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Discussion in 'Fred's Barcalounge' started by Setzerhotrod, Mar 17, 2019.
Being goofy is one of life's great joys of being a dad....and something I am very good at
I should add that this is what my dad used to say when he was in the nursing home. It's stuck with me ever since. He passed in his 95th year.
"Don't ever start a fight, but if someone else starts it, make sure you finish it."
One night when I was a "college man" and really full of myself, I got to picking on my dad waaaay too much. He looked me straight in the face and calmly said, "Any time you're ready, we step out back. You're bigger than me, and you may win, but you'll know you were in a fight." I was smart enough, and respectful enough to hold my seat and apologize. My dad may not have realized it, but he was always my hero, and I still miss him. He passed in 1997, at the age of 68.
"never burn down a cathedral to fry an egg."
"Red sky at night, sailor's delight. Red sky in the morning, sailor take warning."
In reference to someone doing something the hard way....
”Ya, well, some people pull the piano to the bench”
I knew sailor once. He told me that saying had nothing to do with sunsets or sunrises... but it was improper to say "red lights at night..." [emoji4]
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My father has been gone for over twenty years now, but I remember that almost every time I said I don't know how to do that he would just say, you will never learn any younger. I still miss him a lot.
Lost my dad about 50 years ago, he did not really have any dadisms I remember, but my mom did. Her best, she would tell me, “well, if ya gotta be an ass, better a smart ass than a dump ass”
My Grandad was the one with the wise words...
"Never trust anyone with a beard."
"Never trust anyone who wears a dickie bow in daylight."
"Next time you shave, stand closer to the razor."
"Don't cultivate on your face, what grows rampant on your arse."
He was ahead of his time. He encouraged my Mum to get an education and career at a time when women left school, got married and had kids. He was a tool maker and had a female apprentice back in the late '70s. He also had a great sense of humour.
He had four grandkids. My cousins - one a chef, one a store manager - me and my sister - I was a chemist and my sister was in the Royal Navy.
"Three lads, and it's the girl who has a man's job."
"Hello sailor. Come and give your Grandad a kiss."
You want to man up and try again? Or you just going to lie there and bleed? ~ this after I popped the clutch on my new dirt bike, wheelies out the driveway and crashed into the ditch across the street.
To my brother:
"I may be a BF but I'm not having you tell me."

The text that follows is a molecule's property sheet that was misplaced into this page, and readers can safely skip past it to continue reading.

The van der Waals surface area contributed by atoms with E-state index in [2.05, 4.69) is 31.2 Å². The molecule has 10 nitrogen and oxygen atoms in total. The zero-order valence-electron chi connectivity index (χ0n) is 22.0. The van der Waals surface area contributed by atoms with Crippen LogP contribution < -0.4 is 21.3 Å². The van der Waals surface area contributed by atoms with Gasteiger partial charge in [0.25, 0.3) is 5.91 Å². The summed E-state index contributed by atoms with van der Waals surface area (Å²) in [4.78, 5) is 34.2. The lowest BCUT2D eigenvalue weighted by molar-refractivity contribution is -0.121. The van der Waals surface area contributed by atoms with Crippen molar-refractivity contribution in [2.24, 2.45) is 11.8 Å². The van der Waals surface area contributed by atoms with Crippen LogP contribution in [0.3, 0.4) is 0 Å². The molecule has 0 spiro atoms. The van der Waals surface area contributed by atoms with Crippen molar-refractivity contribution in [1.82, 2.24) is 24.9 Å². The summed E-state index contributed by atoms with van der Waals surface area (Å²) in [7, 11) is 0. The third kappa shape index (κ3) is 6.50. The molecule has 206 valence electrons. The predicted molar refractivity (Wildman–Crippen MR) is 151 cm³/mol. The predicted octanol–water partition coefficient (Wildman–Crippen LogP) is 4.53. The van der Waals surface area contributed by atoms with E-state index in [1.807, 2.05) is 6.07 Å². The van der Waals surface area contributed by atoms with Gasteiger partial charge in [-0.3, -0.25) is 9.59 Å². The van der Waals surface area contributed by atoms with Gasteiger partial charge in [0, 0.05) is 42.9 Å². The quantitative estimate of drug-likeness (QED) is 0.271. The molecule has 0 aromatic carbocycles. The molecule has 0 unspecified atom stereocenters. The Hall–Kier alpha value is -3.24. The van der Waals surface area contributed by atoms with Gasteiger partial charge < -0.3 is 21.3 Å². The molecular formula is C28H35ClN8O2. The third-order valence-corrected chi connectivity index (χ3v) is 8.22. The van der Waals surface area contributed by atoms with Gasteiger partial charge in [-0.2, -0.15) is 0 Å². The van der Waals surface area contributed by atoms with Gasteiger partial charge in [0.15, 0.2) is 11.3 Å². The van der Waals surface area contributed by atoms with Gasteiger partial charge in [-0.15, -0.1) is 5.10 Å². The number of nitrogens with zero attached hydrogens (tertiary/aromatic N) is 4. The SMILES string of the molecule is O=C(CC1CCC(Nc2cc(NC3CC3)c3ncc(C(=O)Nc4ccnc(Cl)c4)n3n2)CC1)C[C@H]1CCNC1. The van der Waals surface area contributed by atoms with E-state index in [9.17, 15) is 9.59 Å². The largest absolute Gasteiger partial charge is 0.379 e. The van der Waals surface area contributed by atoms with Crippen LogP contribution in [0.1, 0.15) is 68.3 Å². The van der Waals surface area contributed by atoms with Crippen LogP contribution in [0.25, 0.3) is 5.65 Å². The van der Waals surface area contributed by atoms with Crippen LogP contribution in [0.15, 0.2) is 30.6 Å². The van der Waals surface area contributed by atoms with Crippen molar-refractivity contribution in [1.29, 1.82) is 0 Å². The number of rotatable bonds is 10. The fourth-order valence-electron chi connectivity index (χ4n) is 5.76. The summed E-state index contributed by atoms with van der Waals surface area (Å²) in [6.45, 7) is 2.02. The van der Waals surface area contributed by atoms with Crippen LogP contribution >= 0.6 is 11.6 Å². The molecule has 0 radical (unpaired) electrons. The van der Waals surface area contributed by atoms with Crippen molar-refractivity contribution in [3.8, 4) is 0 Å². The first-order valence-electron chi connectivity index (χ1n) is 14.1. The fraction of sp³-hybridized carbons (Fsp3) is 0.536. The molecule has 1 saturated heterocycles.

and to me after dinner when he and I were the only ones left at the table, he put his newspaper down and said:
"If that girlfriend of yours becomes pregnant then there's no room for you in this house".
I thought, that's a sound piece of advice dad, but if she does then you'll be at least half to blame for omitting to mention anything about the birds and bees as I entered puberty.
It came so out of the blue from stage left that I just sat there with my mouth open. Wisely I declined to respond.
If it don't get done today it'll get done tomorrow.
You done good boy!
Fathers! pronounced faathers.
I once (for about a week period) reflected on my dad’s character and wrote a list of all (ok, not all) of the things said and inspired by him that became my isms because of his character. It turned out to be quite a list which would be a bit lengthy here. I suppose once my kids came if age it was a little easier to open the valve, and out they came.
When my youngest was having a hard time coming to grips with the inequality of the world, out popped:
“Sad indeed to see a man dealt a bad hand, but sadder still the man dealt a good hand who plays it poorly”
Though my dad never said this, his character did, so I’ll ascribe it to him.
Sex / couples discussions not allowed in the forums . . . thanks Dad.
One of the most important lessons my dad taught all his kids when they could be trusted with a glass tumbler:
"Ice cubes (not crushed) up to but not over the rim. Then two fingers of bourbon."
Then he'd glance down at our little hands.
"Make that four fingers."
I once poured my dad a drink with a shot glass.
He asked me if there was something wrong with my eyes.
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My Dad chatting to my Mum, "how come some of the kids are tall and good looking like me and the rest are err! Like you?"
Mum : " it's all to do with Genes"
Dad : "well! They shouldn't wear them so tight"